Ron Margulis

If (and this is a mighty big if) Amazon is transparent about how its private label is ranked compared with other brands, there is no reason for the company to abandon the line. Who can make that assessment is for brains bigger than mine, but it will have to go way beyond Amazon asking regulators to trust them.

Trevor Sumner

Amazon is hardly the only retailer to offer private label products. Why should they abandon these when every other retailer is expanding their adoption to drive margins? And yes, the other retailers use their own sales data just like Amazon does…

Paula Rosenblum
This is a complex question, actually. As the Amazon rep pointed out, retailers have been doing this forever, but they weren’t marketplaces servicing the customers of competitors. On the flip side, Amazon doesn’t make much profit selling the mountains of branded goods that it sells, so, just as other retailers have been doing, it makes sense to build a brand on its private label. But not with other retailers’ data. That goes over the line. It seems to me that branded goods sales are fair game and, to be honest, Walmart can be used as an argument to demonstrate that one doesn’t create a successful private label business with a wave of a wand. But data gathered in-store is just not as robust as data gathered from an online sale. Overall, Amazon’s problem is big and its position precarious. By almost any standard, it should be broken up into three or four separate companies, but Bezos’ high percentage ownership in the company makes that unlikely. So to keep itself out of the eye of regulators,… Read more »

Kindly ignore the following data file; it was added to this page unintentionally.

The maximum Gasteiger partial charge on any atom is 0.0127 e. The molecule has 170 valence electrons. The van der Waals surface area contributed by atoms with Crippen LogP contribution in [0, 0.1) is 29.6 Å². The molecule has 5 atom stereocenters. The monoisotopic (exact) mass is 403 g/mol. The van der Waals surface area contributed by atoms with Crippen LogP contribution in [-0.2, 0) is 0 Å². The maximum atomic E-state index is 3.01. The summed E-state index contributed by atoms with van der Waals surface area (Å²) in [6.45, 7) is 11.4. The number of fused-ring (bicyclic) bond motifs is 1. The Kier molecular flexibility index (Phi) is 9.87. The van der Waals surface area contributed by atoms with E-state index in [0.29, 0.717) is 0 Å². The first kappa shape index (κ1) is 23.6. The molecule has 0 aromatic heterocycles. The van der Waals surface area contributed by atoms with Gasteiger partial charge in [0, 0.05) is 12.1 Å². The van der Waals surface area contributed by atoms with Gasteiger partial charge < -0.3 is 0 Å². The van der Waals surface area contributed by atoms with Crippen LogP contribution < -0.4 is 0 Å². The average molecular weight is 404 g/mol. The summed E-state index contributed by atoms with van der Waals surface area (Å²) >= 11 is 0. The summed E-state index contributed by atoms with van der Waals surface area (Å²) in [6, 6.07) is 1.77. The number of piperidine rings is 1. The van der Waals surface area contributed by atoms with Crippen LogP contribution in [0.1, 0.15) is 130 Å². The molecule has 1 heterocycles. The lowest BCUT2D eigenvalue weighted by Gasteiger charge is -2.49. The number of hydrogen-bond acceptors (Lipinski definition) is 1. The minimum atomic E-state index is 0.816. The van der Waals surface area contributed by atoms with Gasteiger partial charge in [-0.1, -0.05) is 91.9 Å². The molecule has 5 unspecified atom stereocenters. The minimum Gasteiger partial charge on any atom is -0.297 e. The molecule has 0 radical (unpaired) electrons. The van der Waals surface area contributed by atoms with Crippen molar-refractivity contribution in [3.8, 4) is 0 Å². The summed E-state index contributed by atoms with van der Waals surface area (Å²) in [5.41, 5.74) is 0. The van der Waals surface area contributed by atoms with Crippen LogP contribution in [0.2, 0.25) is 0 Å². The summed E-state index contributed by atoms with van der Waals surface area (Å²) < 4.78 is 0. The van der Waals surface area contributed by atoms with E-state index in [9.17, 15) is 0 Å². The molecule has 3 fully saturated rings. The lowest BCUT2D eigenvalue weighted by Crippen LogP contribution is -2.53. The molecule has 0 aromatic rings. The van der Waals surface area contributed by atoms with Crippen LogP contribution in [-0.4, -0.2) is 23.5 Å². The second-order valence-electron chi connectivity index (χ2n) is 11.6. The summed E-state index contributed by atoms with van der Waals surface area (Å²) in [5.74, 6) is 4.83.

DeAnn Campbell

What Amazon is doing isn’t illegal but it is poor sportsmanship. The data they use to drive merchandise decisions is earned directly from their own customers, which is what other retailers like Target, Walmart and Kroger do as well. However the scale and breadth of information generated by Amazon’s third-party marketplace platform does give them an unfair advantage that can’t be easily replicated by others.

Gene Detroyer

Sportsmanship is not part of competitve business.

Gary Sankary

Amazon is doing absolutely nothing wrong here. Every retailer involved in private label uses sales data to figure out which products to bring to market. This is simply an example of Amazon being called out because of their success.

Dave Bruno